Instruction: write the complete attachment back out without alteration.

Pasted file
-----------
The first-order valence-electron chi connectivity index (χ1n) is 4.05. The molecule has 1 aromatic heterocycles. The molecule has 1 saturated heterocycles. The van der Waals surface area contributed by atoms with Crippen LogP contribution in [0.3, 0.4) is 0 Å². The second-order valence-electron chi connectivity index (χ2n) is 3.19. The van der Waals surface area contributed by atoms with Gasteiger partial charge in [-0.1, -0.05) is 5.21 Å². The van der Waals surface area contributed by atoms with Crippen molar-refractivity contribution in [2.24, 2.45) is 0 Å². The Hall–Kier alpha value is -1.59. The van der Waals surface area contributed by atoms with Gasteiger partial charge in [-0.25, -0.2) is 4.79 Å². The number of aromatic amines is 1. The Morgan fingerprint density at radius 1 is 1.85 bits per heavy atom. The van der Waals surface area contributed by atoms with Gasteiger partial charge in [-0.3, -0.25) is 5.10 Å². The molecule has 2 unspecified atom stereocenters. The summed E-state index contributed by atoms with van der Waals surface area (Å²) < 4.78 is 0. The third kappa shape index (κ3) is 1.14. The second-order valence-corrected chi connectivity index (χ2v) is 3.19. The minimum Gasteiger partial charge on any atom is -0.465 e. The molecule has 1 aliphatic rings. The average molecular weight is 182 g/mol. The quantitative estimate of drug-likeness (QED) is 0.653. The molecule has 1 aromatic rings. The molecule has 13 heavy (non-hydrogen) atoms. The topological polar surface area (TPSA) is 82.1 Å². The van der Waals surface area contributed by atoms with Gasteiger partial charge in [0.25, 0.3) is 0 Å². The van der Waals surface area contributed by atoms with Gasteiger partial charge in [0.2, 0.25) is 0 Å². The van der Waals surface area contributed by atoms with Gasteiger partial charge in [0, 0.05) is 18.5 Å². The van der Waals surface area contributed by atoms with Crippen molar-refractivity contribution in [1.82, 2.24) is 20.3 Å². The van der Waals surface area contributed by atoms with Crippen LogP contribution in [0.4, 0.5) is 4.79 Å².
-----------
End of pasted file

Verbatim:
The first-order valence-electron chi connectivity index (χ1n) is 4.05. The molecule has 1 aromatic heterocycles. The molecule has 1 saturated heterocycles. The van der Waals surface area contributed by atoms with Crippen LogP contribution in [0.3, 0.4) is 0 Å². The second-order valence-electron chi connectivity index (χ2n) is 3.19. The van der Waals surface area contributed by atoms with Gasteiger partial charge in [-0.1, -0.05) is 5.21 Å². The van der Waals surface area contributed by atoms with Crippen molar-refractivity contribution in [2.24, 2.45) is 0 Å². The Hall–Kier alpha value is -1.59. The van der Waals surface area contributed by atoms with Gasteiger partial charge in [-0.25, -0.2) is 4.79 Å². The number of aromatic amines is 1. The Morgan fingerprint density at radius 1 is 1.85 bits per heavy atom. The van der Waals surface area contributed by atoms with Gasteiger partial charge in [-0.3, -0.25) is 5.10 Å². The molecule has 2 unspecified atom stereocenters. The summed E-state index contributed by atoms with van der Waals surface area (Å²) < 4.78 is 0. The third kappa shape index (κ3) is 1.14. The second-order valence-corrected chi connectivity index (χ2v) is 3.19. The minimum Gasteiger partial charge on any atom is -0.465 e. The molecule has 1 aliphatic rings. The average molecular weight is 182 g/mol. The quantitative estimate of drug-likeness (QED) is 0.653. The molecule has 1 aromatic rings. The molecule has 13 heavy (non-hydrogen) atoms. The topological polar surface area (TPSA) is 82.1 Å². The van der Waals surface area contributed by atoms with Gasteiger partial charge in [0.25, 0.3) is 0 Å². The van der Waals surface area contributed by atoms with Gasteiger partial charge in [0.2, 0.25) is 0 Å². The van der Waals surface area contributed by atoms with Gasteiger partial charge in [0, 0.05) is 18.5 Å². The van der Waals surface area contributed by atoms with Crippen molar-refractivity contribution in [1.82, 2.24) is 20.3 Å². The van der Waals surface area contributed by atoms with Crippen LogP contribution in [0.4, 0.5) is 4.79 Å².